The annual mean wage of elementary school teachers in Oklahoma, as of May 2015, is $41,900 — the lowest across the United States, according to the Bureau of Labor Statistics. However, Oklahoma Christian University’s education program is looking past the statistics and preparing the next generation of teachers.
Oklahoma Christian is home to an accredited education program and has a 100% job placement rate for its graduates.
As a graduate of the Oklahoma public school system and an elementary education major, senior Jade George said she feels fortunate to have received her education in Edmond, Oklahoma. George said Edmond public schools hold a special place in her heart.
“I attended Edmond public schools my whole life,” George said. “I have learned and grown so much in my years in EPS, and would love nothing more than to give back to them someday.”
While George said the education and funding situation is something she has spent a lot of time thinking about, she said she wants to work in Oklahoma upon graduation.
“For me, what is comes down to is that Oklahoma is my home,” George said. “My family is here, my church is here, my connections are all here and I’m not ready to give that up.”
George attended Oklahoma Christian for its well-known education program. George said she came to Oklahoma Christian knowing she would gain knowledge and be prepared to teach in a classroom upon graduation.
“I feel as though teaching is my calling,” George said. “I love children, and I think working with children everyday would be such a blessing.”
George said she has considered moving to Texas for the better education funding and teacher salaries, but decided money is not a good enough reason for her to leave her home state.
“The only reason I would ever move to Texas is because of the money, and to me that is not a big enough of a reason,” George said. “The relationships I have here in Oklahoma mean more to me, plus…I just love being an ‘Okie’ — boomer sooner.”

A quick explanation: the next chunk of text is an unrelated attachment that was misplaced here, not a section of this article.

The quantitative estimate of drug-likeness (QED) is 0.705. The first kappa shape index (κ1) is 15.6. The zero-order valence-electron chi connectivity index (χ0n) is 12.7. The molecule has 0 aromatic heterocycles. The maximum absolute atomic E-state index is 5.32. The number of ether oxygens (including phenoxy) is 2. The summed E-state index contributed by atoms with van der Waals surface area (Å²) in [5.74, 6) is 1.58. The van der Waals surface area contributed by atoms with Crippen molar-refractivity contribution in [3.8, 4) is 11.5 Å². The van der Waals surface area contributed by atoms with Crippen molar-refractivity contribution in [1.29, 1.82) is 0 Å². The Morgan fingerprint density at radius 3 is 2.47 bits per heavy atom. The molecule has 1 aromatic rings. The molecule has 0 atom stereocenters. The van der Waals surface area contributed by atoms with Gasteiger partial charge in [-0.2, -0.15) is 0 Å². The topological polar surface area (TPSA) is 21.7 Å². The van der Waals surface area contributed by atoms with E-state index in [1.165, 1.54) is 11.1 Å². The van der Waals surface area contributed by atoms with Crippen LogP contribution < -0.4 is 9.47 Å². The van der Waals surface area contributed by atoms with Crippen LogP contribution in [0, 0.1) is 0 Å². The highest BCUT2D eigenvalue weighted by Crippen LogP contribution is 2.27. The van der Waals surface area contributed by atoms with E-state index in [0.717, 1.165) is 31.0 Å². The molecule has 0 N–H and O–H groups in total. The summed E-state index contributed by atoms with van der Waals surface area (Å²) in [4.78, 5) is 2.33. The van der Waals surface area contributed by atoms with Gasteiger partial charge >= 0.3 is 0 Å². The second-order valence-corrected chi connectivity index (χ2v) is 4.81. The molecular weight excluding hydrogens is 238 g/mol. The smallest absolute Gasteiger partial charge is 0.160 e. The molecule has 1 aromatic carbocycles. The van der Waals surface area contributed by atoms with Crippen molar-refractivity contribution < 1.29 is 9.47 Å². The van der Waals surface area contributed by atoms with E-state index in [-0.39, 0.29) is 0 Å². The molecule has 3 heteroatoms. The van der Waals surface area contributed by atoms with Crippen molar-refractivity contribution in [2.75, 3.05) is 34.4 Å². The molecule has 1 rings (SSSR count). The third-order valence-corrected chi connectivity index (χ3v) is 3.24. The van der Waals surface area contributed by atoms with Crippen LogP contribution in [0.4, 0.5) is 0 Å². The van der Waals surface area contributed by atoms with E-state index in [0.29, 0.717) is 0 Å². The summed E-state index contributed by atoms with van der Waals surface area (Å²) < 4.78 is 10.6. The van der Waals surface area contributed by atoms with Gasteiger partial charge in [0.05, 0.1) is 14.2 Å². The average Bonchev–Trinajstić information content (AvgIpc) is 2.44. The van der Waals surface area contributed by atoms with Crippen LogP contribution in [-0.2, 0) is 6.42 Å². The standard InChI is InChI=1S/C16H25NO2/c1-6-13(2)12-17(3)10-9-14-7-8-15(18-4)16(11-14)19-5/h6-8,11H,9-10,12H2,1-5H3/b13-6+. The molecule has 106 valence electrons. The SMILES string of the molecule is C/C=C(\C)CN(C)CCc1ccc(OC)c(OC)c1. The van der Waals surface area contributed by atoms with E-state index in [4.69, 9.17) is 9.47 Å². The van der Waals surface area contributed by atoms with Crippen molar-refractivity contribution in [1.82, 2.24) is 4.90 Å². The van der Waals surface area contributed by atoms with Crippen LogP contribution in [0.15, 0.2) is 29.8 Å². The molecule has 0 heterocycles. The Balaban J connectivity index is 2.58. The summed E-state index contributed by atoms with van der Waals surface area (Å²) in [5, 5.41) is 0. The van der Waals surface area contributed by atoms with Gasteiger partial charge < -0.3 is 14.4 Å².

Oklahoma Christian early education graduate Morgan Barnett currently teaches in the Oklahoma public school system. She says the lack of pay never played a part in her reasoning of whether or not she should work in education.
“Dedicated educators are hard to find these days and I don’t want to be one of those people who bails when times are tough,” Barnett said. “I got into my field during one of our darkest times and I hope I can stay in the field long enough to see a change and growth.”
Barnett said while many people have suggested she move to Texas to teach, she has no desire to leave Oklahoma.
“Yes, teacher pay in Texas is significantly better, but I didn’t start teaching for money,” Barnett said. “I started teaching because I love children and I want to make a difference. I don’t do my job for money. I do it because I enjoy it.”
Barnett said there are times when money is tight and times are rough. She said sometimes half of her paycheck geos to student loans and the other half goes to rent and bills.
“There are some repayment plans and programs for student loans that have been very helpful to myself and other teachers I know,” Barnett said. “These programs are set up to specifically help people in lower income professions. I have been so grateful to be a part of some of these programs.”